Critic Consensus: Distractingly violent and historically dodgy, Mel Gibson's Braveheart justifies its epic length by delivering enough sweeping action, drama, and romance to match its ambition.
Mel Gibson, long-time heartthrob of the silver screen, came into his own as a director with Braveheart, an account of the life and times of medieval Scottish patriot William Wallace and, to a lesser degree, Robert the Bruce's struggle to unify his nation against its English oppressors. The story begins with young Wallace, whose father and brother have been killed fighting the English, being taken into the custody of his uncle, a nationalist and pre-Renaissance renaissance man. He returns twenty years later, a man educated both in the classics and in the art of war. There he finds his childhood sweetheart Murron (Catherine McCormack), and the two quickly fall in love. There are murmurs of revolt against the English throughout the village, but Wallace remains aloof, wishing simply to tend to his crops and live in peace. However, when his love is killed by English soldiers the day after their secret marriage (held secretly so as to prevent the local English lord from exercising the repulsive right of prima noctae, the privilege of sleeping with the bride on the first night of the marriage), he springs into action and single-handedly slays an entire platoon of foot soldiers. The other villagers join him in destroying the English garrison, and thus begins the revolt against the English in what will eventually become full-fledged war. Wallace eventually leads his fellow Scots in a series of bloody battles that prove a serious threat to English domination and, along the way, has a hushed affair with the Princess of Wales (the breathtaking Sophie Marceau) before his imminent demise. For his efforts, Gibson won the honor of Best Director from the Academy; the movie also took home statuettes for Best Picture, Cinematography, Makeup, and Sound Effects. ~ Jeremy Beday, Rovi … More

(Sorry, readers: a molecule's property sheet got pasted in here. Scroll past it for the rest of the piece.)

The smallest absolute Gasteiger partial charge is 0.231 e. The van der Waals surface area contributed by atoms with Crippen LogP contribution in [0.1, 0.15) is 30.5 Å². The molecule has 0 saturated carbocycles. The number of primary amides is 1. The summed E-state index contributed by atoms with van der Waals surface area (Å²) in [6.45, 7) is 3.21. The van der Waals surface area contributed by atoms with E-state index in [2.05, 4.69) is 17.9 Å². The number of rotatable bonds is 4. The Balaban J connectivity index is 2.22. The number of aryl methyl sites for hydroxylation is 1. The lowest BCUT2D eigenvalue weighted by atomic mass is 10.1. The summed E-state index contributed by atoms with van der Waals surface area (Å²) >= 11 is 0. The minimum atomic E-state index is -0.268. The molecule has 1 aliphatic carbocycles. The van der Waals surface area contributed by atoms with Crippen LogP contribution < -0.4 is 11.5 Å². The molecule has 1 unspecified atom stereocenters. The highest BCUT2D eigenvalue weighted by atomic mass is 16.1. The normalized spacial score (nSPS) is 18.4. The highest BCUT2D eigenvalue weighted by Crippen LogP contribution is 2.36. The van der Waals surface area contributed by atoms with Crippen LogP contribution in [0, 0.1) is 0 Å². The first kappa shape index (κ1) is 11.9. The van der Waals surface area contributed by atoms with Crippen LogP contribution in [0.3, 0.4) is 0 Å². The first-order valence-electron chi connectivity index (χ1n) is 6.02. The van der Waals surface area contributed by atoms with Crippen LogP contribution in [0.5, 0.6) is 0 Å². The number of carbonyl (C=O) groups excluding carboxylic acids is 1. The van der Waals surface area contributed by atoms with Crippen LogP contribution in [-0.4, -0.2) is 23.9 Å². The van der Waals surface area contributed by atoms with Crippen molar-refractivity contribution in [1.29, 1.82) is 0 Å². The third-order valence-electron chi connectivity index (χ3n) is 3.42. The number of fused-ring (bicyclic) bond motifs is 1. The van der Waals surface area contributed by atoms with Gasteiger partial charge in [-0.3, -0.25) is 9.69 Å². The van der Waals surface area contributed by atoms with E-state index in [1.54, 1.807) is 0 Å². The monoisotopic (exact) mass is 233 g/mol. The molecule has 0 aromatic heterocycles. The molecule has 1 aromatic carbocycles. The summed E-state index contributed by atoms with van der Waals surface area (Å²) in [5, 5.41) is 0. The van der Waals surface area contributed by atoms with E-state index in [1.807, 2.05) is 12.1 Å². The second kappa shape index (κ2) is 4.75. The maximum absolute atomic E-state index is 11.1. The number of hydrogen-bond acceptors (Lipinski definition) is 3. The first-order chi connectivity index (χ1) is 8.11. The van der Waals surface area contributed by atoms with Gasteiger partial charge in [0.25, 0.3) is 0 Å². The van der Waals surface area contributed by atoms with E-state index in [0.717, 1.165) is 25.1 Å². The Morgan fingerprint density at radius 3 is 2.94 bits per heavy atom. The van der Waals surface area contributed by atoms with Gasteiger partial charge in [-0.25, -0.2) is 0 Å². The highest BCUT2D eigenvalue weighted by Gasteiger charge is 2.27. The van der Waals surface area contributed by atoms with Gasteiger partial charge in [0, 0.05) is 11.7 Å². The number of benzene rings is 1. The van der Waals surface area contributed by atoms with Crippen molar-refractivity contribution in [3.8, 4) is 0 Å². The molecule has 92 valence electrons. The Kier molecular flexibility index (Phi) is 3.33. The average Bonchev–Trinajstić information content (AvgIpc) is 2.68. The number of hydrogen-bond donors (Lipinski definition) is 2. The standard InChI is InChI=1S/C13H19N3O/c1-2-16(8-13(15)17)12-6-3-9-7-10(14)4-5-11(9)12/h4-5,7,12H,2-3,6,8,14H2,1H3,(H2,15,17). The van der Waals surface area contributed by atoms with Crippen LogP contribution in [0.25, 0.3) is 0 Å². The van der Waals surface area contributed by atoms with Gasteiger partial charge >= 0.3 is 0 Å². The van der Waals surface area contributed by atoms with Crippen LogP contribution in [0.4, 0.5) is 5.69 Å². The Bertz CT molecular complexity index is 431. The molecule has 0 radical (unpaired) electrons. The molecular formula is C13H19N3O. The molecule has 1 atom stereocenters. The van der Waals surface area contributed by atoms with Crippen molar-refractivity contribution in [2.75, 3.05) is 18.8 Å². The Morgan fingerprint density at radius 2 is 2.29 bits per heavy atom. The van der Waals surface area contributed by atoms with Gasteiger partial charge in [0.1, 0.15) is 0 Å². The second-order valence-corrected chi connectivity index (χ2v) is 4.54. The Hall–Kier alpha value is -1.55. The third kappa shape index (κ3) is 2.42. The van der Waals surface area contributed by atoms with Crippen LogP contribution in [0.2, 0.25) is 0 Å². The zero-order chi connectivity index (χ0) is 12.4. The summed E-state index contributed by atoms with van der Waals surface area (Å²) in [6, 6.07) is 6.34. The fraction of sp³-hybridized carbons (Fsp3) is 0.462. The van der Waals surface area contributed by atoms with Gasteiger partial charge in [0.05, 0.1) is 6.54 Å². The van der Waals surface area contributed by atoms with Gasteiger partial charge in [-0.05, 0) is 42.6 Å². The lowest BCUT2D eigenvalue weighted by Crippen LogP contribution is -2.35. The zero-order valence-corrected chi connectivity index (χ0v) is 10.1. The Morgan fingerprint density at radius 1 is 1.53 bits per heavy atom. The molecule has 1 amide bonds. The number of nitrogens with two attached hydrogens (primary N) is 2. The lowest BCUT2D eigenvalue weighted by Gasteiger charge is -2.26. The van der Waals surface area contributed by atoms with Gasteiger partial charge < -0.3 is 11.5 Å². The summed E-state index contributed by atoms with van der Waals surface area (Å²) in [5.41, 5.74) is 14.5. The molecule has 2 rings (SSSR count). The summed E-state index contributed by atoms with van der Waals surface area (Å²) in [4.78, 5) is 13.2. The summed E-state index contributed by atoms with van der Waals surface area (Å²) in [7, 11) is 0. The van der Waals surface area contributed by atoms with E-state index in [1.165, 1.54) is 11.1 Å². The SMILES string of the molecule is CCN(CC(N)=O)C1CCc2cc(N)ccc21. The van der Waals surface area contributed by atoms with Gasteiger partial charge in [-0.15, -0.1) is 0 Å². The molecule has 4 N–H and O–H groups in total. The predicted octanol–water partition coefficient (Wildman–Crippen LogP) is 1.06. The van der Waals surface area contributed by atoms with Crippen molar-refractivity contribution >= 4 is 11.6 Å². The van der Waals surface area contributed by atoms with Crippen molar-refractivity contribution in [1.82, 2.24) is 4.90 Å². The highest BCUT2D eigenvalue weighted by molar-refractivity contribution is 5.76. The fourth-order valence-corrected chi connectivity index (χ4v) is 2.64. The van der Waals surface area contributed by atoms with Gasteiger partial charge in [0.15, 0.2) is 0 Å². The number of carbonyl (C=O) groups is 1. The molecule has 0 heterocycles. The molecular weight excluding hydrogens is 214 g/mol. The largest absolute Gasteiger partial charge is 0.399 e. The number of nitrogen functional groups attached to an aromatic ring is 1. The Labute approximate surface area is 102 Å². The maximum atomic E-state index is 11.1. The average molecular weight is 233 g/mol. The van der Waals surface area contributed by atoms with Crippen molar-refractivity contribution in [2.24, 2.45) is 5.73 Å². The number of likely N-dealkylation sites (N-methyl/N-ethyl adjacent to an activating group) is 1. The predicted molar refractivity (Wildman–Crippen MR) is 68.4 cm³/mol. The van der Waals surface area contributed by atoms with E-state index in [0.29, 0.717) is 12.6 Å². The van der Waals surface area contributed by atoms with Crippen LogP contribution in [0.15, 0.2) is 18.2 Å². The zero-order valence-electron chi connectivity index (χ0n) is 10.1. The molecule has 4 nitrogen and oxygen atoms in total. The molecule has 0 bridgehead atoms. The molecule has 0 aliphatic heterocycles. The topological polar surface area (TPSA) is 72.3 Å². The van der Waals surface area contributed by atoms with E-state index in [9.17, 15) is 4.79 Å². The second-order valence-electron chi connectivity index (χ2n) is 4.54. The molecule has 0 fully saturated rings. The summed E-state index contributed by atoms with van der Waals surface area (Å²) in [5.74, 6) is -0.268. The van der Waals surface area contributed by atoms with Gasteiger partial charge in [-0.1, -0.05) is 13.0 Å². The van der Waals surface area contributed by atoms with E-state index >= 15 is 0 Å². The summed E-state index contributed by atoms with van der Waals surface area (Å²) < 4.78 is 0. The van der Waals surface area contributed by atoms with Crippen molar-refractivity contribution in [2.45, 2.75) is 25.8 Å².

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as William Wallace
as Princess Isabelle
as Robert the Bruce
as The Leper
as Prince Edward
as Young William
as Malcolm Wallace
as John Wallace
as Young Murron
as Argyle Wallace
as Elder Stewart
as King's Advisor
as Mrs. Morrison
as Bride's Father
as Toothless Girl
as Lord Bottoms
as Priest No. 1
as Priest No. 2
as Lord Dolecroft
as Leper's Caretaker
as Young Soldier
as Lord Talmadge
as Governor of York
as York Captain
as English General
as Drinker No. 1
as Drinker No. 2
as Chief Assassin
as Royal Magistrate
as English Commander